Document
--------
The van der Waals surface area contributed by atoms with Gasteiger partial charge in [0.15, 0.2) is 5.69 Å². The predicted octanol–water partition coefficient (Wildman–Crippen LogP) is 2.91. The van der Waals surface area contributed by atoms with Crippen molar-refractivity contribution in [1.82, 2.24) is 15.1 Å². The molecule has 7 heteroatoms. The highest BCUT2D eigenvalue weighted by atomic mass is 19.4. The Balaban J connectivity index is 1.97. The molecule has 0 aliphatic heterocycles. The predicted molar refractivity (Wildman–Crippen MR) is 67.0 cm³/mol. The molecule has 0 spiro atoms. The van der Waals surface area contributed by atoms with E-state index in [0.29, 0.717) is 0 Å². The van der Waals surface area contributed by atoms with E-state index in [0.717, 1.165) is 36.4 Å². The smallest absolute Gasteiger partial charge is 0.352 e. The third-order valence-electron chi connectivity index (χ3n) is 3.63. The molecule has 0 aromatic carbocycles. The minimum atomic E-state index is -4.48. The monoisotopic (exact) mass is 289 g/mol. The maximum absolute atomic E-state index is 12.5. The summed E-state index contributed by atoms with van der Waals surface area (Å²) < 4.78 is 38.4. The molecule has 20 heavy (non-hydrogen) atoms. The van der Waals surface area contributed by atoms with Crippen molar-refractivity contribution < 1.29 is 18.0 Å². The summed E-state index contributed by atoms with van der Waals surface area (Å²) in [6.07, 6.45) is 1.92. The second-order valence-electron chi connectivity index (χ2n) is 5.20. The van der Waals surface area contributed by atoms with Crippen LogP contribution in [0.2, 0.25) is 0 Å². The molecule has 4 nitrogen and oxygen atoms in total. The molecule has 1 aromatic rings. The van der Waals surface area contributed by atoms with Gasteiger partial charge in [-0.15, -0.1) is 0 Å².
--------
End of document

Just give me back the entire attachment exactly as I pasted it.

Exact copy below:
The van der Waals surface area contributed by atoms with Gasteiger partial charge in [0.15, 0.2) is 5.69 Å². The predicted octanol–water partition coefficient (Wildman–Crippen LogP) is 2.91. The van der Waals surface area contributed by atoms with Crippen molar-refractivity contribution in [1.82, 2.24) is 15.1 Å². The molecule has 7 heteroatoms. The highest BCUT2D eigenvalue weighted by atomic mass is 19.4. The Balaban J connectivity index is 1.97. The molecule has 0 aliphatic heterocycles. The predicted molar refractivity (Wildman–Crippen MR) is 67.0 cm³/mol. The molecule has 0 spiro atoms. The van der Waals surface area contributed by atoms with E-state index in [0.29, 0.717) is 0 Å². The van der Waals surface area contributed by atoms with E-state index in [0.717, 1.165) is 36.4 Å². The smallest absolute Gasteiger partial charge is 0.352 e. The third-order valence-electron chi connectivity index (χ3n) is 3.63. The molecule has 0 aromatic carbocycles. The minimum atomic E-state index is -4.48. The monoisotopic (exact) mass is 289 g/mol. The maximum absolute atomic E-state index is 12.5. The summed E-state index contributed by atoms with van der Waals surface area (Å²) < 4.78 is 38.4. The molecule has 20 heavy (non-hydrogen) atoms. The van der Waals surface area contributed by atoms with Crippen molar-refractivity contribution < 1.29 is 18.0 Å². The summed E-state index contributed by atoms with van der Waals surface area (Å²) in [6.07, 6.45) is 1.92. The second-order valence-electron chi connectivity index (χ2n) is 5.20. The van der Waals surface area contributed by atoms with Crippen LogP contribution in [0.2, 0.25) is 0 Å². The molecule has 4 nitrogen and oxygen atoms in total. The molecule has 1 aromatic rings. The van der Waals surface area contributed by atoms with Gasteiger partial charge in [-0.15, -0.1) is 0 Å².